The Inevitable Abyss of Madame Bovary
Dr. Satler’s comments: This student’s paper displays the radiance of writing kindled by discriminating reading. His careful attention to words and their subtle tones in context translate into interpretive language that clarifies the subtle shapes of meaning.
The abyss that so terrifies Emma in Madame Bovary is reality and the crushing finality of it. The fantasy world that she has constructed from early childhood takes on more and more substance until it becomes her alternate reality. True reality is still there for her, but it exists as a shadow of the substance of her fantasies. When she is confronted by reality, in any form that threatens her fantasy world, she perceives it as an abyss opening before her.
Throughout the book, we see Emma creating her fantasy world and insulating herself from the harsh light of reality. The disillusionment with her marriage and the exposure to the glamour of Vaubyessard is a major building block in this fantasy world. Flaubert tells us that "her journey to Vaubyessard had made a gap in her life," and although "she was resigned" to her marriage and life with Charles, "something had rubbed off on [her heart] that could not be removed" (p. 40). We are told that from this point on that the memory of the ball at Vaubyessard "became an occupation" for her. Flaubert's genius is evident in his choice of words here. To use the term "obsession" would destroy the lambent subtlety at an early stage of the story, whereas "occupation" leaves us with an impression of the innocent triflings of a young woman.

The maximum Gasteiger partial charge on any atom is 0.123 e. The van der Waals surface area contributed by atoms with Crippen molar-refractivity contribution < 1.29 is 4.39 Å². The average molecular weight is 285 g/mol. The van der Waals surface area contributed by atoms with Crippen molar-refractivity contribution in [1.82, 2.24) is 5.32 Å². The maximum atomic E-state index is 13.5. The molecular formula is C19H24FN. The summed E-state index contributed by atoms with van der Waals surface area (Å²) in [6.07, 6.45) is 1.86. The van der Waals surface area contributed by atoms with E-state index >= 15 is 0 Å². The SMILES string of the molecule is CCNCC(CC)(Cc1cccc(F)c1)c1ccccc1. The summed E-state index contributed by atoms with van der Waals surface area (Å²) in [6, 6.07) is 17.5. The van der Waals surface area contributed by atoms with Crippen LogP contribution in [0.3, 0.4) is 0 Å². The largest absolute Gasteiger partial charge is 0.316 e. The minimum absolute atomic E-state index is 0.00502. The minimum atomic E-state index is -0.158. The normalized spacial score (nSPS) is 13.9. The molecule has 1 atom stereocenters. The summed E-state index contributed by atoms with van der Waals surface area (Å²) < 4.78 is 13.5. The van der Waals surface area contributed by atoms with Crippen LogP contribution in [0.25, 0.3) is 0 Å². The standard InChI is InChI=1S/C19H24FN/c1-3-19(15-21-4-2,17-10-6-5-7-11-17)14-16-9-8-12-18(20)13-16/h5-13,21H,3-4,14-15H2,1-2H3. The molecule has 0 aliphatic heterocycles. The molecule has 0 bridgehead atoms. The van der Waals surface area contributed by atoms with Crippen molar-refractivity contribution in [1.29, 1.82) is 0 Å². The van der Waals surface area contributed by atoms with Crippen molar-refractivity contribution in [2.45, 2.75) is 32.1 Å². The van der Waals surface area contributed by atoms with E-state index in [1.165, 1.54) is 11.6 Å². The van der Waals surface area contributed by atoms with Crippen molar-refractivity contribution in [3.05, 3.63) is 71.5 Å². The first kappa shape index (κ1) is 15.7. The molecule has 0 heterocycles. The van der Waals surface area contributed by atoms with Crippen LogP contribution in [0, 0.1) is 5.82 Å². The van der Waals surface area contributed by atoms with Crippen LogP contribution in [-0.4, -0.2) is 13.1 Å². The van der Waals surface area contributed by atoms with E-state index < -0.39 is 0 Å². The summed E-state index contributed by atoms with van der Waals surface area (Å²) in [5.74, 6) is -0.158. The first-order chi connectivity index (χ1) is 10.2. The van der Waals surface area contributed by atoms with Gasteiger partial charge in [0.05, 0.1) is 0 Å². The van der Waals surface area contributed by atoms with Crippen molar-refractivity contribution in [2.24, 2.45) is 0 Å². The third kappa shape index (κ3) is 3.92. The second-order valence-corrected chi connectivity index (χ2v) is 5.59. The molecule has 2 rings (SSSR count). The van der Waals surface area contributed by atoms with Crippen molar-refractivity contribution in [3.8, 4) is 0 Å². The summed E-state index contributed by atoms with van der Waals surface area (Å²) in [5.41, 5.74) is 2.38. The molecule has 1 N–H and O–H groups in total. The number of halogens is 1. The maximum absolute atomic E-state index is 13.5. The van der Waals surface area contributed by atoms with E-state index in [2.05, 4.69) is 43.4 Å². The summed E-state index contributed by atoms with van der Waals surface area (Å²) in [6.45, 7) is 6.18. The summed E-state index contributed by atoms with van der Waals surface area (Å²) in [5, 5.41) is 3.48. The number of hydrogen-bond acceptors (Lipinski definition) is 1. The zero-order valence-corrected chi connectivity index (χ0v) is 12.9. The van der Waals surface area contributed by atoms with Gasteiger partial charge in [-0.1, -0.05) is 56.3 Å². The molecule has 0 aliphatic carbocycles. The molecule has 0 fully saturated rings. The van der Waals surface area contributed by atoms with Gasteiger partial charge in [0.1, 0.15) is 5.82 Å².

Emma's alternate reality is, however, beyond obsession. A student of psychology would easily label her a true sociopath. She is incapable of feeling any genuine affection or love for anyone but herself. Even her daughter fails to evoke any true emotion in her. It would not make sense to consider that the abyss is guilt, because Emma is incapable of feeling guilt. Remorse, for Emma, is as selfish as the rest of her emotional desert, and is brought on by fear--not love. A close examination of her religious indulgences reveals no guilt or chagrin. Rather, we are told that "she addressed to the Lord the same suave words that she had murmured formerly to her lover in the outpourings of adultery" (p.155).
The first time that the abyss is mentioned may be confusing for some, but only if it is taken out of context. In this instance--at the theatre with Charles--she rues the fact that "she had walked joyously and unwittingly into the abyss... "(p. 162). At first glance, it might seem that the abyss is her adultery, but marriage and adultery share the abyss here. It is also interesting to note...